Sebile reads a book in Ethiopia

It’s simple: without books children can’t learn to read

My son is now 13-years-old, but once upon a time he was a baby, perched on my lap, chewing on the cover of The Very Hungry Caterpillar while I tried to read to him. As he grew he chewed books less and paid more attention. We would point out colours and letters of the alphabet. We would roar like lions, laugh at rhymes and make up voices for our favourite characters.

I knew that this interaction was helping my son to learn – that was my goal – but I took one important element of our reading together for granted: I never lacked for books to read to him. I could walk into my local library or bookstore (before the days of online shopping) and find new books whenever we liked.

How can children learn to read without books?

In 2014, I visited World Vision’s literacy programming for the first time. I travelled with a small film crew to document the results of a programme called Literacy Boost which was helping children learn to read in a variety of countries and language groups. (You can watch that video here.) Although the programme’s results were excellent, and still are, I was struck by the lack of story books children had to read. Many had no books at home. At school their reading materials were weathered, in English (not the language spoken at home) and had to be shared between students. I kept wondering, How do children learn to read without books? The answer: not very well.

Anick and her father

Anick, 9, and her father, Emmanuel, two years after they starred in the Literacy Boost video filmed in Burundi. More than 44,000 books have been distributed to 400 reading camps across the country. (Photo credit: Achel Bayisenge / World Vision)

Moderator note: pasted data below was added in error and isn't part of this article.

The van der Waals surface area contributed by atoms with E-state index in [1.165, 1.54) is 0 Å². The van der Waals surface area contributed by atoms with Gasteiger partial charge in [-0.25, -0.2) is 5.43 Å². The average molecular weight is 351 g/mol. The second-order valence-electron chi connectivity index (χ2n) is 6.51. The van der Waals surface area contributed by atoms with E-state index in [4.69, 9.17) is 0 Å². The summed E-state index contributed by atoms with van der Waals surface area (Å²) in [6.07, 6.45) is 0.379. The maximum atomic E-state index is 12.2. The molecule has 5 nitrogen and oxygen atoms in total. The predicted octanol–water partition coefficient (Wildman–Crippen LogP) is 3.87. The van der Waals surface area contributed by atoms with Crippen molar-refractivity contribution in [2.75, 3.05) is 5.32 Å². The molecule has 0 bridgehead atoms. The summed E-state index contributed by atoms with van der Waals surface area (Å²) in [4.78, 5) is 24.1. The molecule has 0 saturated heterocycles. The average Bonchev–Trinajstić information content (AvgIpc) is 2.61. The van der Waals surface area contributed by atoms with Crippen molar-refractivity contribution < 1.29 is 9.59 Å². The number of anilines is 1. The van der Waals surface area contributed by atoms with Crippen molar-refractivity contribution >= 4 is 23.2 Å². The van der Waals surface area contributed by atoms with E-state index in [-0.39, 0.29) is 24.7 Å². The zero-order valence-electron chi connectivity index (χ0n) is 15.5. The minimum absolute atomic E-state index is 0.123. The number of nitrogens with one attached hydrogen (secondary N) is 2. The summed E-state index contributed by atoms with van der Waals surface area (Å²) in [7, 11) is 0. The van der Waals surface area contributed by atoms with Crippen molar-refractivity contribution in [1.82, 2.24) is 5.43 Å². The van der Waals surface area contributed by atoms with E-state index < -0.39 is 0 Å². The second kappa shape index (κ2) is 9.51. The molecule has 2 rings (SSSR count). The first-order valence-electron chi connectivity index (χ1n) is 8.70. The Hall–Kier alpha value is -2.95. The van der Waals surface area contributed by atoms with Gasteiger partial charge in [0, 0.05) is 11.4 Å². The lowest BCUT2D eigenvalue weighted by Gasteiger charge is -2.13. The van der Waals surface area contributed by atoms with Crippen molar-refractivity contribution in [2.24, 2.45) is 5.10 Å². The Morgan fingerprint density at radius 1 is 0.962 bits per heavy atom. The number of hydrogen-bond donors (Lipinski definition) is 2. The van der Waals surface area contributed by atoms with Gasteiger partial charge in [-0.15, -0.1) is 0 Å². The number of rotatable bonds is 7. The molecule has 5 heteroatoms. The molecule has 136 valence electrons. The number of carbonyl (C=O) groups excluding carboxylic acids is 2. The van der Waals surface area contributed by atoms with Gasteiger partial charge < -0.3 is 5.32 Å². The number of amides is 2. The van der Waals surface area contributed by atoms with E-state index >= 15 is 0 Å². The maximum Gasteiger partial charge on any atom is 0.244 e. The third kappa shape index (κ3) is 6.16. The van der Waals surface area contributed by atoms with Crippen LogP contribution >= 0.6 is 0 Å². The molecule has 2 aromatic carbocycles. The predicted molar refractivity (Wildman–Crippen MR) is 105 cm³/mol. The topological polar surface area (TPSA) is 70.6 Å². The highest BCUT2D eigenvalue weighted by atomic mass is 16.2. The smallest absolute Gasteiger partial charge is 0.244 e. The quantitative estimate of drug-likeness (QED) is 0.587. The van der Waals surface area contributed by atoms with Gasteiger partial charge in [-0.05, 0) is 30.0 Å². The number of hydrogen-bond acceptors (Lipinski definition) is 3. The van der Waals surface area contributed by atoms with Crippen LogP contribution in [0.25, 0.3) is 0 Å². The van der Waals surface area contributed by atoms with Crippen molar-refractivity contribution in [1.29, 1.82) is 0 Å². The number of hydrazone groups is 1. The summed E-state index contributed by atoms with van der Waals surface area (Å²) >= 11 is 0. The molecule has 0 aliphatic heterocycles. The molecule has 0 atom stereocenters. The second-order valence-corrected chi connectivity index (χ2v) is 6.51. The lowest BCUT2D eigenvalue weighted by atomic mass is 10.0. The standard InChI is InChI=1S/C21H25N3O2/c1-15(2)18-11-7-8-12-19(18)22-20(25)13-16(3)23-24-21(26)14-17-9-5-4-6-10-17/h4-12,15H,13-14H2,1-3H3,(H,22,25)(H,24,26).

An estimated 221 million school-age children aren’t being instructed in their first language in school. Research shows that children taught in a language other than their first have a hard time learning. They are more likely to drop out of school because their teachers and families do not know how, or have the resources, to help them – including books in their first language that are age-appropriate, reflect their lives and are fun to read.

This is especially true in countries where people speak multiple languages – usually those in sub-Saharan Africa and Asia. Not only do these children not learn in their first language, but they’re also unlikely to have access to the abundance of reading materials they need to become fluent readers. In light of the new Sustainable Development Goals (SDGs) and education targets, children need to be able to read and learn in their own languages, so they aren’t left behind in education.

Partnering with communities provides sustainable solutions

Ethiopians speak more than 80 languages, but the country’s official language is Amharic. World Vision, in partnership with St. Mary’s University, local publishers and community stakeholders, has worked to create 386 new children’s books across seven language groups. One million copies of these books have been printed and distributed to children across the country.

In India, World Vision worked with community members in Jharkand state to create nearly 14,000 copies of 60 new storybooks for children in the Santhali language. Although the majority of people in Jharkand state speak Santhali, they are taught in Hindi in schools. These books were developed for early grade readers using the Devanagari script – the same script used to write in Hindi – making it easier for children to then learn to read Hindi too.

Shanti learns to read

According to her mother, Shanti, 7, has significantly improved her reading and comprehension skills since having access to Santhali language books through her local reading club. (Photo credit: Tiatemjen Jamir / World Vision)

What is clear in both cases is that community partnership is vital to developing reading materials for children where those haven’t existed before. Community engagement is a central component to sustainability and true transformation within a society.

At World Vision we want to see all children achieve literacy and numeracy by 2030, as outlined in the SDGs. As a mother, I want to see more parents able to read with their children, and experience the joy of learning together.

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